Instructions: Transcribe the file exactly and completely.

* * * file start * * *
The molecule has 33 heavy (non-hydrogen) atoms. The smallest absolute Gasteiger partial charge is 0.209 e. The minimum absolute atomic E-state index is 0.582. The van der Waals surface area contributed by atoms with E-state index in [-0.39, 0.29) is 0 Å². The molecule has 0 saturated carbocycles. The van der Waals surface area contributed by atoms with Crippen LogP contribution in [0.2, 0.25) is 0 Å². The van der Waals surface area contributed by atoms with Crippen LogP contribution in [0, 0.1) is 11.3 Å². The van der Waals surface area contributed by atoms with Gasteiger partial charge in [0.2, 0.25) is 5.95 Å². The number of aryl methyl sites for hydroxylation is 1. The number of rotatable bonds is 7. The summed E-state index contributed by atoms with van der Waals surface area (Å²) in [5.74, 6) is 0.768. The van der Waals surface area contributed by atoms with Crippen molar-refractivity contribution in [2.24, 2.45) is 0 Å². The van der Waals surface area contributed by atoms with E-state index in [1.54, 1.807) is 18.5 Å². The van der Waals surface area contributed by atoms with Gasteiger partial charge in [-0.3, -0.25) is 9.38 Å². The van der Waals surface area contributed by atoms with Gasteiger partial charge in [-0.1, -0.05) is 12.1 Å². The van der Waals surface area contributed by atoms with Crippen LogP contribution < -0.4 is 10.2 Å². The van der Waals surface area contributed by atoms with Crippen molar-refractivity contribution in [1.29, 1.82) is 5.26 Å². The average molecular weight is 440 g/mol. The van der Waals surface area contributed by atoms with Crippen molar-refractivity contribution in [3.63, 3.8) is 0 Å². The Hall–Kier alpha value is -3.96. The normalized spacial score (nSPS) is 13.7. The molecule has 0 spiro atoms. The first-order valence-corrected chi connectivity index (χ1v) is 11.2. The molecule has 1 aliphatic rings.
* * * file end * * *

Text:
The molecule has 33 heavy (non-hydrogen) atoms. The smallest absolute Gasteiger partial charge is 0.209 e. The minimum absolute atomic E-state index is 0.582. The van der Waals surface area contributed by atoms with E-state index in [-0.39, 0.29) is 0 Å². The molecule has 0 saturated carbocycles. The van der Waals surface area contributed by atoms with Crippen LogP contribution in [0.2, 0.25) is 0 Å². The van der Waals surface area contributed by atoms with Crippen LogP contribution in [0, 0.1) is 11.3 Å². The van der Waals surface area contributed by atoms with Gasteiger partial charge in [0.2, 0.25) is 5.95 Å². The number of aryl methyl sites for hydroxylation is 1. The number of rotatable bonds is 7. The summed E-state index contributed by atoms with van der Waals surface area (Å²) in [5.74, 6) is 0.768. The van der Waals surface area contributed by atoms with Crippen molar-refractivity contribution in [2.24, 2.45) is 0 Å². The van der Waals surface area contributed by atoms with E-state index in [1.54, 1.807) is 18.5 Å². The van der Waals surface area contributed by atoms with Gasteiger partial charge in [-0.3, -0.25) is 9.38 Å². The van der Waals surface area contributed by atoms with Gasteiger partial charge in [-0.1, -0.05) is 12.1 Å². The van der Waals surface area contributed by atoms with Crippen LogP contribution < -0.4 is 10.2 Å². The van der Waals surface area contributed by atoms with Crippen molar-refractivity contribution in [1.29, 1.82) is 5.26 Å². The average molecular weight is 440 g/mol. The van der Waals surface area contributed by atoms with Crippen molar-refractivity contribution in [3.63, 3.8) is 0 Å². The Hall–Kier alpha value is -3.96. The normalized spacial score (nSPS) is 13.7. The molecule has 0 spiro atoms. The first-order valence-corrected chi connectivity index (χ1v) is 11.2. The molecule has 1 aliphatic rings.